There is a bill being making its rounds in the Senate that, if passed, would require large internet companies to disclose that their results are using “opaque algorithms” and offer consumers the option to see search or content that are non-personalized. This was reported by the Wall Street Journal (WSJ) and is called “The Filter Bubble Transparency Act.”
Activist and co-founder of Upworthy Eli Pariser came up with the term Filter Bubble, which describes the socially destructive impact of showing fragmented and highly personalized content to internet users.
Republic Senator John Thune is the main sponsor of the bill, but is being supported by both major parties. In an interview, he said that the point of the bill is to improve “transparency,” “choice” and “control” for consumers. Here is the general idea behind the bill:
[The platform] provides notice to users of the platform that the platform uses an opaque algorithm that makes inferences based on user specific data to select the content the user sees. Such notice shall be presented in a clear, conspicuous manner on the platform whenever the user interacts with an opaque algorithm for the first time, and may be a one-time notice that can be dismissed by the user.
[The platform] makes available a version of the platform that uses an input-transparent algorithm and enables users to easily switch between the version of the platform that uses an opaque algorithm and the version of the platform that uses the input-transparent algorithm by selecting a prominently placed icon, which shall be displayed wherever the user interacts with an opaque algorithm.
Currently, “personalization” is the big thing marketers and tech companies are focusing on, but the proposed law will strip away any personalization from being utilized by algorithms. It’s believed that Google heavy-handedly personalizes results, the company has previously said it does not, with the exception of location and “immediate context from a prior search.”
This would have a limited impact on Google from a practical matter if this is the case, but it would possibly have a bigger impact on companies like YouTube, Facebook and maybe even Amazon. Other things that would be affected would be websites and apps that utilize an algorithm that takes personal data or context into account.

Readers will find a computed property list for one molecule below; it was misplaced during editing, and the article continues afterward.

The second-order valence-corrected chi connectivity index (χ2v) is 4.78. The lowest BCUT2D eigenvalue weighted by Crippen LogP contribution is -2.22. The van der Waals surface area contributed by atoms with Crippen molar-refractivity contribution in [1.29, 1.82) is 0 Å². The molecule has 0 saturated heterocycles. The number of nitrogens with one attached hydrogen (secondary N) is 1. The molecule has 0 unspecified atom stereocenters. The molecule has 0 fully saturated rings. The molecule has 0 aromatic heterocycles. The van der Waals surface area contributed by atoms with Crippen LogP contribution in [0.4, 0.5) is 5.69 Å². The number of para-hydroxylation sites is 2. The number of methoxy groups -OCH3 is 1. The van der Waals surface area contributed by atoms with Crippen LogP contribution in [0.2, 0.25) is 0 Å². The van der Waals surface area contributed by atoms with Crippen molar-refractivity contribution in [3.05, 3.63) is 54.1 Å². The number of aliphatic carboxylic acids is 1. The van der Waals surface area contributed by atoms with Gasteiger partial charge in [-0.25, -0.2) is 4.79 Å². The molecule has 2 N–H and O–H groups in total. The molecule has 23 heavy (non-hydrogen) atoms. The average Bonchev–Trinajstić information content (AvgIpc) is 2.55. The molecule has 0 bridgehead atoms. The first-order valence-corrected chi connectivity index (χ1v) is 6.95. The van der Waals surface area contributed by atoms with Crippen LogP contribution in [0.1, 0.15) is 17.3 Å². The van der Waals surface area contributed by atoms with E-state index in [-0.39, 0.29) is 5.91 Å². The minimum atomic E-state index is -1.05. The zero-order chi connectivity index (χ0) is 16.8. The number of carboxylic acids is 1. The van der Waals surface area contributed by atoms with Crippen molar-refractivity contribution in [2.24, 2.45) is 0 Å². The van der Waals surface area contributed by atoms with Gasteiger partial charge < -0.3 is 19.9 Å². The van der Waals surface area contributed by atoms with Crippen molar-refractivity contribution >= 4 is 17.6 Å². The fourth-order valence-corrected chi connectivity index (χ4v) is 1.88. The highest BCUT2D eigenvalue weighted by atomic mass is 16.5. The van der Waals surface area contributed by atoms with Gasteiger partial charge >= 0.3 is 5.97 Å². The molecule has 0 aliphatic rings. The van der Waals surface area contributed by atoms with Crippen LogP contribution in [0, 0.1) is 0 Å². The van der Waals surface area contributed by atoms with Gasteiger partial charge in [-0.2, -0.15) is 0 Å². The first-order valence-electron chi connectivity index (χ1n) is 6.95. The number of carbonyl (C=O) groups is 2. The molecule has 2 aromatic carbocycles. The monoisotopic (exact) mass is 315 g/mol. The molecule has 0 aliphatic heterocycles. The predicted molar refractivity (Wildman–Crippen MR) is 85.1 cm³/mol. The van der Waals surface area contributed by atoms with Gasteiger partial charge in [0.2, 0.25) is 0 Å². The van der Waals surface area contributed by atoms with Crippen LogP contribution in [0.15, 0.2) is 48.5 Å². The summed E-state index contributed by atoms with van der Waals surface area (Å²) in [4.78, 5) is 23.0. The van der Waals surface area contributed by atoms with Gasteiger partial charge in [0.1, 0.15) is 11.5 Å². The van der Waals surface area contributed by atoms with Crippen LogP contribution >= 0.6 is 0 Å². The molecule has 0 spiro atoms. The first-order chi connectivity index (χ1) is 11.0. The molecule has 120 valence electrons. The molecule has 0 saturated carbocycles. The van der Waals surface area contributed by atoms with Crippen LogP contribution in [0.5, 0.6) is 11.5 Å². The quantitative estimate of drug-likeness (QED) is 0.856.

The bill would apply to “any public-facing website, internet application, or mobile application, including a social network site, video sharing service, search engine, or content aggregation service.”
It represents an expression of frustration with Google and Facebook in particular, and attempt some control over how they present content. Republicans believe that “conservative voices” are being “filtered out” but big internet platforms, which they believe are biased. For Democrats, platforms like Facebook are manipulated by bad actors and partly responsible for intensifying polarization of the electorate.
The bill wouldn’t affect companies with less than 500 employees, less than $50 million in revenue or audiences of less than one million users.
Currently, it doesn’t seems that the proposed law will require companies to disclose the specific inputs into their algorithms, just that they are using them. U.S. courts had ruled previously, in Search King, Inc. v. Google Technology, Inc. (2003) and Langdon v. Google, Inc. (2007), that “search results” are protected editorial speech.
Theoretically, this applies equally to Facebook’s News Feed or YouTube results and content recommendations. But, the Supreme Court hasn’t ruled on the specific question of whether or not search results are protected speech under the first amendment.
It isn’t clear if the First Amendment might be used to challenge its Constitutionality. There was some speculation from WSJ that the bill’s provisions could ultimately be folded into a broader Congressional digital privacy legislation. If the bill becomes law in some form, the Federal Trade Commission would be in charge of enforcement.